In the box along with the Sony NEX-7 my friend sent a Nikon Nikkor 20mm f/3.5 UD. I was surprised, pleased, and, of course, very interested to see how it performed.
Historically, Nikon had earlier designs for a 2,1cm lens. Those were symmetrical and the rear element set recessed deeply into, first, Nikon rangefinder camera bodies and later the Nikon F SLR. In the case of the SLR the mirror had to be mounted up and out of the way so the rear element set could be properly positioned, thus nullifying the benefits of being able to look through the lens.
Thinking about it for a moment, the 20mm f/3.5 UD I was now holding represents Nikon's first strongly asymmetrical ultra-wide angle lens designed specifically for the Nikon F SLR. For its time the lens would've been rather unique.
Off to beers with a friend one day I took one of my trusty Sony NEX-5T cameras (I have far too many of these because, well, they're cheap now) with a Lens Turbo II focal reducer and mounted the old Nikkor. The first thing I noticed was just how large the 20mm Nikkor is when used on a very slim, very small APS-C Sony mirrorless camera. The next interesting thing I would notice had to wait until I returned from the pub.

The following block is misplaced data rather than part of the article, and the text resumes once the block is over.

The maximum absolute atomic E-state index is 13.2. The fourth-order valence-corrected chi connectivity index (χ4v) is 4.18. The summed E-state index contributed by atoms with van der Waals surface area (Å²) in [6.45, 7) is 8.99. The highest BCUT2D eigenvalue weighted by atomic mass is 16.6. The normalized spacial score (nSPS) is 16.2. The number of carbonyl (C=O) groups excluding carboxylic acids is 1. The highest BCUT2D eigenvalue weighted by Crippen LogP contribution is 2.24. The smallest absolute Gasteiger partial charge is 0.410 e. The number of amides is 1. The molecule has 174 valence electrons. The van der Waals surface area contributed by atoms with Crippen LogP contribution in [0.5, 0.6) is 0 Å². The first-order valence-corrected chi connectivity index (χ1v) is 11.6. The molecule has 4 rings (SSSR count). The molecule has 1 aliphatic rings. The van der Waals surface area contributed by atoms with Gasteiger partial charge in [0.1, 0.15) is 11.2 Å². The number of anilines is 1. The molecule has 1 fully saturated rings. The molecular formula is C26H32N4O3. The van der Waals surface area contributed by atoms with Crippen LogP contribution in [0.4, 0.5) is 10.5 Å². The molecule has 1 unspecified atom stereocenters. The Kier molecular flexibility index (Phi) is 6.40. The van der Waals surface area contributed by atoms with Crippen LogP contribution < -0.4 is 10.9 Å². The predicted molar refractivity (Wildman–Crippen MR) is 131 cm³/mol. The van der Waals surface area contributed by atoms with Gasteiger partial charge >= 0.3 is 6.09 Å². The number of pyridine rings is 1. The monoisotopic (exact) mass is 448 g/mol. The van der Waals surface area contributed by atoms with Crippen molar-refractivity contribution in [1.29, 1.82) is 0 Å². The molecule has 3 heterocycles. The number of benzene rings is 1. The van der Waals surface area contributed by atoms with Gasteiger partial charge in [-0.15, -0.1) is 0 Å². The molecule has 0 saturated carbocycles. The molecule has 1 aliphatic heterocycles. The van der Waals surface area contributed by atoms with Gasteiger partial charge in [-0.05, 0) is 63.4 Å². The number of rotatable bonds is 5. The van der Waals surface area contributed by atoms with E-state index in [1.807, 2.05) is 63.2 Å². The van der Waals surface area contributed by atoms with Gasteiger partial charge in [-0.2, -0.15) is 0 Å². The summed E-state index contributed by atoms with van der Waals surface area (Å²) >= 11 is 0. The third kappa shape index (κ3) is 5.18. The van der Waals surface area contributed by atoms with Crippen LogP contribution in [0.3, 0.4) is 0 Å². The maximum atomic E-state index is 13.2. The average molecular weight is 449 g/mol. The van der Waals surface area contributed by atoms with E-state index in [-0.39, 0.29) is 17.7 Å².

One of the images that I'd taken had deliberately included sections of strong daylight highlights and deep pub-interior shadows. The (now) small 16mpixel sensor is well known for it's long 13EV dynamic range. The newer 24mpixel APS-C Sony sensors only slightly extend the range to 13.4EV (NEX-7). So this, to me, means the old sensor will continue to perform very nicely for much of the kinds of photography I tend to do.
Liking fields of subtle grays I am pleasantly surprised by the detail and "creaminess" of the image I took of my friend. As you can see, there is detail deep into the shadows and the highlights roll off nicely, just like when using old silver halide film.
The lens appears to produce little to no flare, which is quite remarkable considering the age of the optic and the fact it is only single coated. It is sharp from wide open.
I think this lens is a "keeper."